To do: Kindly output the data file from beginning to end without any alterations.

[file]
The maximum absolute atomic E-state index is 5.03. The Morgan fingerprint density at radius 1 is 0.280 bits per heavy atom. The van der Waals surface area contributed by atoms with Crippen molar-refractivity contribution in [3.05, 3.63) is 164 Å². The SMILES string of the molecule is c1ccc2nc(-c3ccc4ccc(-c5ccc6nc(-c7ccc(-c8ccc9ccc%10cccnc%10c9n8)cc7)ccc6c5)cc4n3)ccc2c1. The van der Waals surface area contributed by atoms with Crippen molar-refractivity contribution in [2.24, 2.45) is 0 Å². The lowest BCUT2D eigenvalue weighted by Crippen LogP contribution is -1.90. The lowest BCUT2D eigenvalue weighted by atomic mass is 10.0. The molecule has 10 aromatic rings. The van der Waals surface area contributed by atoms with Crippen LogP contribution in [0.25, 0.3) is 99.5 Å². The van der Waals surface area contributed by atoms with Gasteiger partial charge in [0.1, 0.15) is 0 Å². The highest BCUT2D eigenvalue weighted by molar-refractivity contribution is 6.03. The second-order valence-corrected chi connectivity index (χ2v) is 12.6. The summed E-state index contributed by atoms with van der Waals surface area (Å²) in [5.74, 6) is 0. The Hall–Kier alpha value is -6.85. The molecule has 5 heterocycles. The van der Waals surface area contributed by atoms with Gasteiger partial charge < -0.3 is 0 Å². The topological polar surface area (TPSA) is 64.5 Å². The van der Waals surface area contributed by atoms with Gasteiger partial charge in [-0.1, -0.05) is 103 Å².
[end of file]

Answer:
The maximum absolute atomic E-state index is 5.03. The Morgan fingerprint density at radius 1 is 0.280 bits per heavy atom. The van der Waals surface area contributed by atoms with Crippen molar-refractivity contribution in [3.05, 3.63) is 164 Å². The SMILES string of the molecule is c1ccc2nc(-c3ccc4ccc(-c5ccc6nc(-c7ccc(-c8ccc9ccc%10cccnc%10c9n8)cc7)ccc6c5)cc4n3)ccc2c1. The van der Waals surface area contributed by atoms with Crippen molar-refractivity contribution in [2.24, 2.45) is 0 Å². The lowest BCUT2D eigenvalue weighted by Crippen LogP contribution is -1.90. The lowest BCUT2D eigenvalue weighted by atomic mass is 10.0. The molecule has 10 aromatic rings. The van der Waals surface area contributed by atoms with Crippen LogP contribution in [0.25, 0.3) is 99.5 Å². The van der Waals surface area contributed by atoms with Gasteiger partial charge in [0.1, 0.15) is 0 Å². The highest BCUT2D eigenvalue weighted by molar-refractivity contribution is 6.03. The second-order valence-corrected chi connectivity index (χ2v) is 12.6. The summed E-state index contributed by atoms with van der Waals surface area (Å²) in [5.74, 6) is 0. The Hall–Kier alpha value is -6.85. The molecule has 5 heterocycles. The van der Waals surface area contributed by atoms with Gasteiger partial charge < -0.3 is 0 Å². The topological polar surface area (TPSA) is 64.5 Å². The van der Waals surface area contributed by atoms with Gasteiger partial charge in [-0.1, -0.05) is 103 Å².